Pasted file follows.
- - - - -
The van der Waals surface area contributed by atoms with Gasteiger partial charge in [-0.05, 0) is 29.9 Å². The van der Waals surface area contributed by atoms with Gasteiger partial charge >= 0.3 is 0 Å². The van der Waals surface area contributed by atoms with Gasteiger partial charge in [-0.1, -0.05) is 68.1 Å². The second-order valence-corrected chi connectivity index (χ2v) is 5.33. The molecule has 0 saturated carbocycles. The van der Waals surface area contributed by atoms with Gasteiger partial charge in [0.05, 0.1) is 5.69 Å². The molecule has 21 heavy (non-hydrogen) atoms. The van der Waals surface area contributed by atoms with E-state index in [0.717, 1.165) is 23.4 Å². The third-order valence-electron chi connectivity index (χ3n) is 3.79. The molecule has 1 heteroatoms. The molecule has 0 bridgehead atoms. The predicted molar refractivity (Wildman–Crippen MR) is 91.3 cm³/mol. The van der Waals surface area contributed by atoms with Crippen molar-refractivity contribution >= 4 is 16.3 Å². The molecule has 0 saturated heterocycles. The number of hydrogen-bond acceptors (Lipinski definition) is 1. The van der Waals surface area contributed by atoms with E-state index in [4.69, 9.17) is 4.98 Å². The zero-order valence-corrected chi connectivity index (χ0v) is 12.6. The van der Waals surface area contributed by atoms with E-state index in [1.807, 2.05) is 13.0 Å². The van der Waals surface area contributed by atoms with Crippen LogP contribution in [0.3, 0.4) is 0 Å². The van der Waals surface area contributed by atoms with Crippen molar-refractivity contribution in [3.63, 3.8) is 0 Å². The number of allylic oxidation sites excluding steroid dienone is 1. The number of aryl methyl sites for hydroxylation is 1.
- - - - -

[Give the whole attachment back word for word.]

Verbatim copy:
The van der Waals surface area contributed by atoms with Gasteiger partial charge in [-0.05, 0) is 29.9 Å². The van der Waals surface area contributed by atoms with Gasteiger partial charge >= 0.3 is 0 Å². The van der Waals surface area contributed by atoms with Gasteiger partial charge in [-0.1, -0.05) is 68.1 Å². The second-order valence-corrected chi connectivity index (χ2v) is 5.33. The molecule has 0 saturated carbocycles. The van der Waals surface area contributed by atoms with Gasteiger partial charge in [0.05, 0.1) is 5.69 Å². The molecule has 21 heavy (non-hydrogen) atoms. The van der Waals surface area contributed by atoms with E-state index in [0.717, 1.165) is 23.4 Å². The third-order valence-electron chi connectivity index (χ3n) is 3.79. The molecule has 1 heteroatoms. The molecule has 0 bridgehead atoms. The predicted molar refractivity (Wildman–Crippen MR) is 91.3 cm³/mol. The van der Waals surface area contributed by atoms with Crippen molar-refractivity contribution >= 4 is 16.3 Å². The molecule has 0 saturated heterocycles. The number of hydrogen-bond acceptors (Lipinski definition) is 1. The van der Waals surface area contributed by atoms with E-state index in [4.69, 9.17) is 4.98 Å². The zero-order valence-corrected chi connectivity index (χ0v) is 12.6. The van der Waals surface area contributed by atoms with E-state index in [1.807, 2.05) is 13.0 Å². The van der Waals surface area contributed by atoms with Crippen LogP contribution in [0.3, 0.4) is 0 Å². The van der Waals surface area contributed by atoms with Crippen molar-refractivity contribution in [3.63, 3.8) is 0 Å². The number of allylic oxidation sites excluding steroid dienone is 1. The number of aryl methyl sites for hydroxylation is 1.